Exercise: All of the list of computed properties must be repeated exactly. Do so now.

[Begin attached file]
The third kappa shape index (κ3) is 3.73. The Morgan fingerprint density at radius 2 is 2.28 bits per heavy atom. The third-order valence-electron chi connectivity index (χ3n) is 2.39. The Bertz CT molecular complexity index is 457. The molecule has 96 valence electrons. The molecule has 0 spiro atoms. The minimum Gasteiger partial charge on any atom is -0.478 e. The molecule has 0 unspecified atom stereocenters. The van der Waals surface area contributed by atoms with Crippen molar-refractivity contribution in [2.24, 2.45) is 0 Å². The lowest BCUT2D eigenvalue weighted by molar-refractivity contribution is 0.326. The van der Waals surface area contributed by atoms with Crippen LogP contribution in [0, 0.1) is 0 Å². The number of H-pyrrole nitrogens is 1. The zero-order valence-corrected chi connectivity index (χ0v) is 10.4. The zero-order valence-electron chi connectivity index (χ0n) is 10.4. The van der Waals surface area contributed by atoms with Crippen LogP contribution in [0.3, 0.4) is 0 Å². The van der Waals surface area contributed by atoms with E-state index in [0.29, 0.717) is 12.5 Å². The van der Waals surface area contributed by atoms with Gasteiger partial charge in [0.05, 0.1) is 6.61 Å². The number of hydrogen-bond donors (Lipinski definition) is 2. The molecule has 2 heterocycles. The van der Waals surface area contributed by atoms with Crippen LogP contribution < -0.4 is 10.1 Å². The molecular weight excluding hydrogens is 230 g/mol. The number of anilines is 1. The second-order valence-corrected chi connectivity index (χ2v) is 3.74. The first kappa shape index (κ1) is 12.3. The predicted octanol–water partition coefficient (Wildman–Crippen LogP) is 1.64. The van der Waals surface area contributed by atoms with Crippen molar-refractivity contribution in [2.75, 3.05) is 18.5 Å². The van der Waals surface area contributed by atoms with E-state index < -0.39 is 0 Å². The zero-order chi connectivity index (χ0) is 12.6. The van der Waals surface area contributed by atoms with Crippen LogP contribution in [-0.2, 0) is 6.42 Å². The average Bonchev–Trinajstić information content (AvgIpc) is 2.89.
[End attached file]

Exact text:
The third kappa shape index (κ3) is 3.73. The Morgan fingerprint density at radius 2 is 2.28 bits per heavy atom. The third-order valence-electron chi connectivity index (χ3n) is 2.39. The Bertz CT molecular complexity index is 457. The molecule has 96 valence electrons. The molecule has 0 spiro atoms. The minimum Gasteiger partial charge on any atom is -0.478 e. The molecule has 0 unspecified atom stereocenters. The van der Waals surface area contributed by atoms with Crippen molar-refractivity contribution in [2.24, 2.45) is 0 Å². The lowest BCUT2D eigenvalue weighted by molar-refractivity contribution is 0.326. The van der Waals surface area contributed by atoms with Crippen LogP contribution in [0, 0.1) is 0 Å². The number of H-pyrrole nitrogens is 1. The zero-order valence-corrected chi connectivity index (χ0v) is 10.4. The zero-order valence-electron chi connectivity index (χ0n) is 10.4. The van der Waals surface area contributed by atoms with Crippen LogP contribution in [0.3, 0.4) is 0 Å². The van der Waals surface area contributed by atoms with E-state index in [0.29, 0.717) is 12.5 Å². The van der Waals surface area contributed by atoms with Gasteiger partial charge in [0.05, 0.1) is 6.61 Å². The number of hydrogen-bond donors (Lipinski definition) is 2. The molecule has 2 heterocycles. The van der Waals surface area contributed by atoms with Crippen LogP contribution < -0.4 is 10.1 Å². The molecular weight excluding hydrogens is 230 g/mol. The number of anilines is 1. The second-order valence-corrected chi connectivity index (χ2v) is 3.74. The first kappa shape index (κ1) is 12.3. The predicted octanol–water partition coefficient (Wildman–Crippen LogP) is 1.64. The van der Waals surface area contributed by atoms with Crippen molar-refractivity contribution in [2.75, 3.05) is 18.5 Å². The van der Waals surface area contributed by atoms with E-state index < -0.39 is 0 Å². The zero-order chi connectivity index (χ0) is 12.6. The van der Waals surface area contributed by atoms with Crippen LogP contribution in [-0.2, 0) is 6.42 Å². The average Bonchev–Trinajstić information content (AvgIpc) is 2.89.